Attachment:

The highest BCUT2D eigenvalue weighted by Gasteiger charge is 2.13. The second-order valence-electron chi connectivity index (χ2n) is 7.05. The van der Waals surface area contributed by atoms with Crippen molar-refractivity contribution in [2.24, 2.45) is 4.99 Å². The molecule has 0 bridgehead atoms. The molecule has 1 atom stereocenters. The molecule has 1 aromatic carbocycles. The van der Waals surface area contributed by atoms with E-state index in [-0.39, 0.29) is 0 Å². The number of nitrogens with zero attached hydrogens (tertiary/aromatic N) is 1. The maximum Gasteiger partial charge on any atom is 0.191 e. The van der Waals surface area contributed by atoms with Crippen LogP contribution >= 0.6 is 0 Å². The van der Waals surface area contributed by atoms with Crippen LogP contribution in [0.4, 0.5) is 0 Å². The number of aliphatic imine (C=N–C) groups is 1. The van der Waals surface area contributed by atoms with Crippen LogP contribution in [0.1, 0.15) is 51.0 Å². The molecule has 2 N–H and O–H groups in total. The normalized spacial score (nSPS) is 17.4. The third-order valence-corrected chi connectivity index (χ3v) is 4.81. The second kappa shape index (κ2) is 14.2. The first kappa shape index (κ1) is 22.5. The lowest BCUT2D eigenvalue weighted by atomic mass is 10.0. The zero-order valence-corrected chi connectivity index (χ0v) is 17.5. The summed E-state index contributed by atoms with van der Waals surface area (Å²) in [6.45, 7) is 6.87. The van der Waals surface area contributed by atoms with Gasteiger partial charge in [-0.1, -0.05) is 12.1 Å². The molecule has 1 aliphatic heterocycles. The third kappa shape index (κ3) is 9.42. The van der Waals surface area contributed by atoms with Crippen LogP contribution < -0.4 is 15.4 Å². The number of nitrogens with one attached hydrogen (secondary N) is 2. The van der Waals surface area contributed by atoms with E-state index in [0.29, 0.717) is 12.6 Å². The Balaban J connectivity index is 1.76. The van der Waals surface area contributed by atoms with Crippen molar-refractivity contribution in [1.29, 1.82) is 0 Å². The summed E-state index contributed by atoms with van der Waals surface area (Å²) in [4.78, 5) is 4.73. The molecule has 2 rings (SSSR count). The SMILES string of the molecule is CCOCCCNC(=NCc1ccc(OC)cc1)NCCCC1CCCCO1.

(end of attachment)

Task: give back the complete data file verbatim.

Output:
The highest BCUT2D eigenvalue weighted by Gasteiger charge is 2.13. The second-order valence-electron chi connectivity index (χ2n) is 7.05. The van der Waals surface area contributed by atoms with Crippen molar-refractivity contribution in [2.24, 2.45) is 4.99 Å². The molecule has 0 bridgehead atoms. The molecule has 1 atom stereocenters. The molecule has 1 aromatic carbocycles. The van der Waals surface area contributed by atoms with E-state index in [-0.39, 0.29) is 0 Å². The number of nitrogens with zero attached hydrogens (tertiary/aromatic N) is 1. The maximum Gasteiger partial charge on any atom is 0.191 e. The van der Waals surface area contributed by atoms with Crippen LogP contribution >= 0.6 is 0 Å². The van der Waals surface area contributed by atoms with Crippen LogP contribution in [0.4, 0.5) is 0 Å². The number of aliphatic imine (C=N–C) groups is 1. The van der Waals surface area contributed by atoms with Crippen LogP contribution in [0.1, 0.15) is 51.0 Å². The molecule has 2 N–H and O–H groups in total. The normalized spacial score (nSPS) is 17.4. The third-order valence-corrected chi connectivity index (χ3v) is 4.81. The second kappa shape index (κ2) is 14.2. The first kappa shape index (κ1) is 22.5. The lowest BCUT2D eigenvalue weighted by atomic mass is 10.0. The zero-order valence-corrected chi connectivity index (χ0v) is 17.5. The summed E-state index contributed by atoms with van der Waals surface area (Å²) in [6.45, 7) is 6.87. The van der Waals surface area contributed by atoms with Gasteiger partial charge in [-0.1, -0.05) is 12.1 Å². The molecule has 1 aliphatic heterocycles. The third kappa shape index (κ3) is 9.42. The van der Waals surface area contributed by atoms with Crippen LogP contribution < -0.4 is 15.4 Å². The number of nitrogens with one attached hydrogen (secondary N) is 2. The van der Waals surface area contributed by atoms with E-state index in [0.29, 0.717) is 12.6 Å². The Balaban J connectivity index is 1.76. The van der Waals surface area contributed by atoms with Crippen molar-refractivity contribution in [1.29, 1.82) is 0 Å². The summed E-state index contributed by atoms with van der Waals surface area (Å²) in [4.78, 5) is 4.73. The molecule has 2 rings (SSSR count). The SMILES string of the molecule is CCOCCCNC(=NCc1ccc(OC)cc1)NCCCC1CCCCO1.